Little Joe




An unexpected venture by Jessica Hausner that echoes several classic films and yet has a voice of its own.

Little Joe  

Emily Beecham


Little Joe is the first film in English to have been made by the Austrian director Jessica Hausner best known to us for Lourdes (2009). It often happens that a European filmmaker switching to an English language project seems ill-at-ease and it is indeed the case that Little Joe appears to have divided critical opinion. However, for most of its length I found it an engagingly original work, no masterpiece admittedly but a decidedly individual piece and one with a great soundtrack featuring music by the Japanese composer Teiji Ito.


Despite its originality, Little Joe is a work that brings other films to mind and, in particular, it is obviously indebted to the Don Siegel classic Invasion of the Body Snatchers (1955). Where that film featured growing greenhouse pods capable of taking over and inhabiting human beings who nevertheless remained unaltered in appearance, Little Joe is concerned with newly developed plants designed to give off perfume that will make prospective purchasers experience a deep sense of happiness. The staff involved in this experiment include Alice Woodard (Emily Beecham) who is now acting as a single mother in bringing up her son Joe (Kit Connor) following the break-up of her marriage to Ian (Sebastian Hülk). Among her work colleagues we find Chris (Ben Whishaw), who dotes on her without getting any real response, and Bella (Kerry Fox) who is more experienced in the work but is known to have suffered of late from mental problems.


Bella is the one who astounds Alice when she claims that the plants are dangerous: her suggestion is that those who actually take in their perfume through being unprotected by the lab masks that are always worn find that their minds are affected. Bella's assertion is that her dog has suffered this change of character and that, though he looks the same, he is no longer her dog. Alice, who has earlier taken one of the plants home as a gift for her schoolboy son and even given this plant the name of Little Joe, initially regards Bella's comments as down to her mental issues, but then she starts to see changes in Joe. She mentions this to her psychiatrist (Lindsay Duncan) but, knowing that her patient feels guilty as a workaholic for not paying enough attention to her son who is suddenly wanting to see more of his father, the psychiatrist sees these factors as highly relevant when Alice begins to change her attitude and to accept Bella's views as valid.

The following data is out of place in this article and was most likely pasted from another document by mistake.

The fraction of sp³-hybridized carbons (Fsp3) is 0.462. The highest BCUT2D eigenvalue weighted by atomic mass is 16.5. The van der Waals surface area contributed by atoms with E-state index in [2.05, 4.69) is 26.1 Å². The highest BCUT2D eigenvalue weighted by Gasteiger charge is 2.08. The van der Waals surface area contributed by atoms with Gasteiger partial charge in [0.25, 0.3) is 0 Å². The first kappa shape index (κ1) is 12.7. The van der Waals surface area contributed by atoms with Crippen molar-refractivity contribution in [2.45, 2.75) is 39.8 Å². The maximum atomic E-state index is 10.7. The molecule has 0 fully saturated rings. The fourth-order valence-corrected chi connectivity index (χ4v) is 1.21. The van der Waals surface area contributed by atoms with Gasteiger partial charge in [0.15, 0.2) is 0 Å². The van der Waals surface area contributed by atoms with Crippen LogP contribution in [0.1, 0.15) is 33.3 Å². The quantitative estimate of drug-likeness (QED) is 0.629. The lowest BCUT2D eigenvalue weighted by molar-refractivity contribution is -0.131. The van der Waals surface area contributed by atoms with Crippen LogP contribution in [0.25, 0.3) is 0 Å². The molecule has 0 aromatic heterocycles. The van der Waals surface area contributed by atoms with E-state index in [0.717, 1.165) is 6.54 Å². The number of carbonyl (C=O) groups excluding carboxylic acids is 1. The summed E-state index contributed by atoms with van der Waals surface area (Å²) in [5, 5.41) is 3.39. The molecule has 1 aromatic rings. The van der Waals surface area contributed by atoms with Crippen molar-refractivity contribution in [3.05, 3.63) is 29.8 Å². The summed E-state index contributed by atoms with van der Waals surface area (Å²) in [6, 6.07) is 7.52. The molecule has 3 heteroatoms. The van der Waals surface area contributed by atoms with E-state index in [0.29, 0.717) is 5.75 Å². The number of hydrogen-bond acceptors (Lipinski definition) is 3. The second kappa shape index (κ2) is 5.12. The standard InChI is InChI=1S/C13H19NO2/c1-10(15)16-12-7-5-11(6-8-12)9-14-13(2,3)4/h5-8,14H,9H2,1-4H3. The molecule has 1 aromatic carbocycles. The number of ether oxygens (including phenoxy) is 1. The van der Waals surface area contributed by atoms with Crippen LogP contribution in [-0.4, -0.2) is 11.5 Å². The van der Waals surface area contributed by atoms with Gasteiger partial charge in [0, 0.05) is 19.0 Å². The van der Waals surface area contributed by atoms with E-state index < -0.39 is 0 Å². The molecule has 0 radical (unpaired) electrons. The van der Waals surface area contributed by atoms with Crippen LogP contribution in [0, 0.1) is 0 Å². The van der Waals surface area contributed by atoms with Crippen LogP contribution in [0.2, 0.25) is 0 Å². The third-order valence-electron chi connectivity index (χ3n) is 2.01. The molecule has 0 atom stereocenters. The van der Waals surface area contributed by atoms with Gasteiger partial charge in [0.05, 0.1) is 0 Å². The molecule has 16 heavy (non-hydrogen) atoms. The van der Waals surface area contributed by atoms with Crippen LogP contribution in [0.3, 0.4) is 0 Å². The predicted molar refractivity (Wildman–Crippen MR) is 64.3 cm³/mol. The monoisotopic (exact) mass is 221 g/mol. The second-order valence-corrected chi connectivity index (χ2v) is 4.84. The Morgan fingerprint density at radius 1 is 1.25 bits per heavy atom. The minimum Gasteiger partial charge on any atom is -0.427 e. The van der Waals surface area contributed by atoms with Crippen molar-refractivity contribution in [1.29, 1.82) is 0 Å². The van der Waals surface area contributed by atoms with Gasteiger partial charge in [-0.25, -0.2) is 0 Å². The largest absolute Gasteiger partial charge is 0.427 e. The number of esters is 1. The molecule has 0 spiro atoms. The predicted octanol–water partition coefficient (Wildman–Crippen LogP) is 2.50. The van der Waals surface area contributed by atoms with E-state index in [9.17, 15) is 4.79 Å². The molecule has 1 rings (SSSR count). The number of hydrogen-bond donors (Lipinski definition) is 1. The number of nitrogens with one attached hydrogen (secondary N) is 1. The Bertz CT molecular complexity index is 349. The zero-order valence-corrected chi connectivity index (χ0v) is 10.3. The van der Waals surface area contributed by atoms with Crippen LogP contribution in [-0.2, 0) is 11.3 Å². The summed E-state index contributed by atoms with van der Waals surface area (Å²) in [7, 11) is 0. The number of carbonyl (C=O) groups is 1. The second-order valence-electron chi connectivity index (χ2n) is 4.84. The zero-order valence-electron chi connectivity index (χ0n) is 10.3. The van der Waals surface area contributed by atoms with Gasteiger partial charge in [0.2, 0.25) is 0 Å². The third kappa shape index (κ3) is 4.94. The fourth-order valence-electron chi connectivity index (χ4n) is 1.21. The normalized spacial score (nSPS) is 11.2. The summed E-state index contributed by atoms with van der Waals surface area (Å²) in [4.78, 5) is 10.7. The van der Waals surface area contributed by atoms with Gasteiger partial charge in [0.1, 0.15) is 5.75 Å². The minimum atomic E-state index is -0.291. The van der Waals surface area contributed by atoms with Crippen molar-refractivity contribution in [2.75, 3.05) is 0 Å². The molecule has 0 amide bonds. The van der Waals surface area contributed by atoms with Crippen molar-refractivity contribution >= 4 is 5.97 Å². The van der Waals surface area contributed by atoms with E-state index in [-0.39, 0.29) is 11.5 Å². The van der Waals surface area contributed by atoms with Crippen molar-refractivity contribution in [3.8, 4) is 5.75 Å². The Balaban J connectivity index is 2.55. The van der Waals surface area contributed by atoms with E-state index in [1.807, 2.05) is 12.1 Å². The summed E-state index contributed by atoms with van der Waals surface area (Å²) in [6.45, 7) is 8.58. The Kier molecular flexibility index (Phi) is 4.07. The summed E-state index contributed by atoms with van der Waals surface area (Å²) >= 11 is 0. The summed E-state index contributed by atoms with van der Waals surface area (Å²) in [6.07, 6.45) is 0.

Hausner very deliberately gives her film a cool, detached tone. Indeed, the use of music that is disturbing in an almost other-worldly way makes us sometimes feel that the tale is being told from the viewpoint of the alien plants themselves. That in turn could suggest that the film is conditioned by being seen through the eyes of somebody who is unbalanced, be it Bella or Alice or, indeed, both of them. The basic ambiguity prompts thoughts of another classic film, Jack Clayton's The Innocents (1961), while Hausner's refusal to play up any on-screen visual horror is akin to the approach of Val Lewton in his famed works of the 1940s. Little Joe stumbles only when in its last ten minutes or so these ambiguities, which are at the heart of its appeal, are replaced by certainties in scenes which also suffer from meandering on unnecessarily. But, if a sharper close would be better, the last moment of all is most adeptly chosen and, while this is not really an actors' film, both Beecham and Fox give very well judged performances.  Full marks too for the production design.




Cast: Emily Beecham, Ben Whishaw, Kerry Fox, Kit Connor, David Wilmot, Phénix Brossard, Sebastian Hülk, Lindsay Duncan.


Dir Jessica Hausner, Pro Bruno Wagner, Bertrand Faivre, Philippe Bober, Martin Gschlacht, Jessica Hausner and Gerardine O'Flynn, Screenplay Jessica Hausner and Geraldine Bajard, Ph Martin Gschlacht, Pro Des Katharina Woppermann, Ed Karina Ressler, Music Teiji Ito, Costumes Tanja Hausner.

coop99/The Bureau and Essential films/Austrian Film Institute/BBC Films-BFI Films.
105 mins. Austria/UK/Germany. 2019. Rel: 21 February 2020. Cert. 12A.